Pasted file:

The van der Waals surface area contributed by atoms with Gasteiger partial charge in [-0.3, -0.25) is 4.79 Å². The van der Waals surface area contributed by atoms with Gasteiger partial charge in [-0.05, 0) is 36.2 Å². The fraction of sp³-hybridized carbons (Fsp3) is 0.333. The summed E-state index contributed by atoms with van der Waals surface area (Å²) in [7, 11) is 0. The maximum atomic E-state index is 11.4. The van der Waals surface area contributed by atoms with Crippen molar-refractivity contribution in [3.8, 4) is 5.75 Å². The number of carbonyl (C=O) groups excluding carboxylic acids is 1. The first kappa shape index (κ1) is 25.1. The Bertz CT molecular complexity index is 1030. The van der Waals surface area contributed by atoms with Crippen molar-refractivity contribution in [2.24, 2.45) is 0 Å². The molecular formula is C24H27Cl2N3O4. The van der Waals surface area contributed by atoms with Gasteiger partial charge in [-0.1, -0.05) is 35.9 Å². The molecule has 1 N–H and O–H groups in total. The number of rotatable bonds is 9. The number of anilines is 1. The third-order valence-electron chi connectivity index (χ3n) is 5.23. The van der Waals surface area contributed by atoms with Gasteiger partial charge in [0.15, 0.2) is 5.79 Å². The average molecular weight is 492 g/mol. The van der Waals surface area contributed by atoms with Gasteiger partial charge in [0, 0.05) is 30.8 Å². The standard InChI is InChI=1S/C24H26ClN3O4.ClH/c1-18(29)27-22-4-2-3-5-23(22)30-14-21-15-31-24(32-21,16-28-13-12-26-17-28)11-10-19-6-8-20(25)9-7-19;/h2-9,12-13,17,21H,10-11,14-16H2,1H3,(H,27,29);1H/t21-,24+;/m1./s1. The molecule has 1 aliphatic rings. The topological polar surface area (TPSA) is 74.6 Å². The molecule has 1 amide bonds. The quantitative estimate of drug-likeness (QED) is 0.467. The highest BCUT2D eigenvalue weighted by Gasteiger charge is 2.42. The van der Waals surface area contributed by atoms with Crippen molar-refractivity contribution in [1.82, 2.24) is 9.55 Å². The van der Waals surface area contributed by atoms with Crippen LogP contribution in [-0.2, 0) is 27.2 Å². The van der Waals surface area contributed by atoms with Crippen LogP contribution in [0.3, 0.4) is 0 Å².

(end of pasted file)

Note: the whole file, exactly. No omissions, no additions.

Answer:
The van der Waals surface area contributed by atoms with Gasteiger partial charge in [-0.3, -0.25) is 4.79 Å². The van der Waals surface area contributed by atoms with Gasteiger partial charge in [-0.05, 0) is 36.2 Å². The fraction of sp³-hybridized carbons (Fsp3) is 0.333. The summed E-state index contributed by atoms with van der Waals surface area (Å²) in [7, 11) is 0. The maximum atomic E-state index is 11.4. The van der Waals surface area contributed by atoms with Crippen molar-refractivity contribution in [3.8, 4) is 5.75 Å². The number of carbonyl (C=O) groups excluding carboxylic acids is 1. The first kappa shape index (κ1) is 25.1. The Bertz CT molecular complexity index is 1030. The van der Waals surface area contributed by atoms with Crippen molar-refractivity contribution in [2.24, 2.45) is 0 Å². The molecular formula is C24H27Cl2N3O4. The van der Waals surface area contributed by atoms with Gasteiger partial charge in [-0.1, -0.05) is 35.9 Å². The molecule has 1 N–H and O–H groups in total. The number of rotatable bonds is 9. The number of anilines is 1. The third-order valence-electron chi connectivity index (χ3n) is 5.23. The van der Waals surface area contributed by atoms with Gasteiger partial charge in [0.15, 0.2) is 5.79 Å². The average molecular weight is 492 g/mol. The van der Waals surface area contributed by atoms with Gasteiger partial charge in [0, 0.05) is 30.8 Å². The standard InChI is InChI=1S/C24H26ClN3O4.ClH/c1-18(29)27-22-4-2-3-5-23(22)30-14-21-15-31-24(32-21,16-28-13-12-26-17-28)11-10-19-6-8-20(25)9-7-19;/h2-9,12-13,17,21H,10-11,14-16H2,1H3,(H,27,29);1H/t21-,24+;/m1./s1. The molecule has 1 aliphatic rings. The topological polar surface area (TPSA) is 74.6 Å². The molecule has 1 amide bonds. The quantitative estimate of drug-likeness (QED) is 0.467. The highest BCUT2D eigenvalue weighted by Gasteiger charge is 2.42. The van der Waals surface area contributed by atoms with Crippen molar-refractivity contribution in [1.82, 2.24) is 9.55 Å². The van der Waals surface area contributed by atoms with Crippen LogP contribution in [-0.2, 0) is 27.2 Å². The van der Waals surface area contributed by atoms with Crippen LogP contribution in [0.3, 0.4) is 0 Å².